Sever 2012 Essentials DNS Issues

We recently migrated from SBS 2003 to Server 2012 Essentials.

In the days of SBS 2003, it was handling DHCP and DNS. The router/firewall is now handling DHCP.

We are seeing some strange and unexplainable DNS issues.
The server is showing incorrect DNS records for a lot of the computers. I will delete them and they show back up at some point. To make it more confusing (or maybe less), I THINK it is showing the SAME ip address each time and I recognize them from before.

For example, I know at one point we gave Computer 1 a static ip address of (but have since changed it back to DHCP). The server will show - but the REAL ip address of the computer is

DHCP is NOT enabled on the server.
DHCP is enabled on the router.
NO Static IP addresses are assigned on the router.
The old server is NOT connected.

I know there is more info you are going to need but I'm not  sure what it is.
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Why is the router doing DHCP? Is the router set to hand out only your server as the only DNS server? It is usually better to have your Windows server acting as your DHCP server.
I agree that Windows should do the DHCP in a domain environment.. with Active Directory and such.  What type of router?  Does it know to let Windows DNS do dynamic updates?
rheideAuthor Commented:
Essentials comes out of the box expecting the router to handle DHCP. I'm not against changing that but that is why it was setup this way.
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Weird. I have never used Windows Server Essentials, and that seems very strange. I suggest configuring DHCP on the server, turn it off on the router and see how things go.
Daniel McAllisterPresident, IT4SOHO, LLCCommented:
Some salient points here:
 1) It does not matter which device is DHCP server, so long as it is configuring hosts the correct way.
 2) In an AD environment, that means that the AD server is the primary (if only 1 server, then only) DNS server
 3) A lot of low-end routers can't do this
 4) In an AD environment, the DHCP server is also supposed to notify the DNS server when it assigns an address -- and again, low-end routers often cannot do this.

If your DNS server is setting 192.168.0.x as the IP of System "x" then figuring out how the setting got there probably means going to System "x" and verifying:
 - what is the real IP there, and
 - how did it get that address (DOS: ipconfig /all will show this)

You may find:
 - The DHCP server is somehow using that "old" address and the values are indeed correct
 - The DHCP server isn't actually your router, after all.
 - There may be another system/device on your network causing the havoc! :^)

I would be remiss if I didn't agree with some of the other experts here:
 - In an AD world, the AD server is your best bet for both DNS and DHCP services

To echo that point, in many of my Linux or otherwise "mixed" environments, my AD server is a VM -- usually on a 10 or 20GB VM drive -- and those 3 functions (AD, DNS, & DHCP) are the only things that VM does...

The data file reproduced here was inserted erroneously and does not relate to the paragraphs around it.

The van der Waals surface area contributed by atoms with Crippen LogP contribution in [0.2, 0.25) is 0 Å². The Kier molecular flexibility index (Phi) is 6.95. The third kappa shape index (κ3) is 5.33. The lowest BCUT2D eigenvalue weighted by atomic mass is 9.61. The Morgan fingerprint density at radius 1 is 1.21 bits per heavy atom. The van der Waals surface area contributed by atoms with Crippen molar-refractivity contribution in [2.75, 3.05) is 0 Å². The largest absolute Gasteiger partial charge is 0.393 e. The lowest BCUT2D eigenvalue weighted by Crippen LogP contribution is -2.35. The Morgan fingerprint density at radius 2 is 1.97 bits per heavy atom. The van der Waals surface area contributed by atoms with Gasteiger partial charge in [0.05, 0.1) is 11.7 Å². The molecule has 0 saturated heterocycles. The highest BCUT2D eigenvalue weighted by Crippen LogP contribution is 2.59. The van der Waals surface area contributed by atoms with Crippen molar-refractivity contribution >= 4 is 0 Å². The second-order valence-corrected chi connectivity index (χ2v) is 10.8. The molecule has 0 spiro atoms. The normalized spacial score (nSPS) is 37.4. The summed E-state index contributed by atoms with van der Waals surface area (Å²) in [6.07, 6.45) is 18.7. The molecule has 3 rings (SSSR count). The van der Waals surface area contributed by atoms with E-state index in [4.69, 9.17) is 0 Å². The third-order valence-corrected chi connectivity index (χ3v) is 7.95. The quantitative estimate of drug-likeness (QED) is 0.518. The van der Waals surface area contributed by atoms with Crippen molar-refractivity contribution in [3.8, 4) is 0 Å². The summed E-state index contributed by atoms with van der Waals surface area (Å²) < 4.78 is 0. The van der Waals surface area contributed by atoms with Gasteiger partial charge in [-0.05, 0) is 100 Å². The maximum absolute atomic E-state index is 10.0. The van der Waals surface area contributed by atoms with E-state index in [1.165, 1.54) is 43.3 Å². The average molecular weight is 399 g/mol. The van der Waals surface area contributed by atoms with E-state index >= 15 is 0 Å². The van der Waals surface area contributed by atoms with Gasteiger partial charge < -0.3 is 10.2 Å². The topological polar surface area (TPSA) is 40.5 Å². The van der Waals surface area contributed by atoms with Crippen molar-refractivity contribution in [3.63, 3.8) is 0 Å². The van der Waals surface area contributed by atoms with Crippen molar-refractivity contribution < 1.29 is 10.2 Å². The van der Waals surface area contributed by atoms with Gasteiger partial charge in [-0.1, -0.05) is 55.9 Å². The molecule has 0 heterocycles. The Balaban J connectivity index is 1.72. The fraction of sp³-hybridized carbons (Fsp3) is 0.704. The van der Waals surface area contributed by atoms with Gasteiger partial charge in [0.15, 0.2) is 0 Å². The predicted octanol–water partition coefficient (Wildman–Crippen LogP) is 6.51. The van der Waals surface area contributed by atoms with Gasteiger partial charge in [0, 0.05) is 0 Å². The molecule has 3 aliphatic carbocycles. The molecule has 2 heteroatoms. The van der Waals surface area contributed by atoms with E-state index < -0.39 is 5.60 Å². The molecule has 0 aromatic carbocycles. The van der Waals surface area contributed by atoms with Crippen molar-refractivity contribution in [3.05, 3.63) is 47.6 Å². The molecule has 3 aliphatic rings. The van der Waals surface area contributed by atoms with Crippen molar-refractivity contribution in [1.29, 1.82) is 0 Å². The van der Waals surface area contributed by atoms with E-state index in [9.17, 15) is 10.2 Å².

I hope this helps...

Essentials is intended to function in a small-office environment in which the router handles DHCP. In fact, the Essentials server can operate just fine with a dynamic IP address. If it detects a DHCP server on the network, it will lease an address and go from there. The idea is to minimize the amount of manual configuration that must be performed. If everything works as advertised, you simply take the server out of the box, plug it and your client machines into the network, and go. (OK, it's not quite that simple, but it's close.)

It works this way because of the Windows Server LAN Configuration service, which gets installed on all clients that join a Windows Server Essentials domain. This service is supposed to detect the Essentials server whenever the client is connected to the network. If it detects the server, it resolves its IP address and configures the client to use that address as its only DNS server. If it doesn't detect the server, the client uses whatever DNS servers it gets from DHCP.

I'm not a huge fan of this, because it can be pretty confusing if you've never seen it before, but I see the point behind it - and when it works, it's kinda nifty. When it doesn't work, it's one more thing you have to troubleshoot. I'd start by making sure the Windows Server LAN Configuration service exists on all of your clients and is running.

You do, of course, have the option of giving the Essentials server a static IP address and using it as the DHCP server. If you do so, you don't need to worry about the Windows Server LAN Configuration service any more. Instructions for running DHCP on the server are given here.

Quite a bit more about the Windows Server LAN Configuration service can be found here.
rheideAuthor Commented:
FYI - I replaced our firewall and it solved all problems! Crazy.

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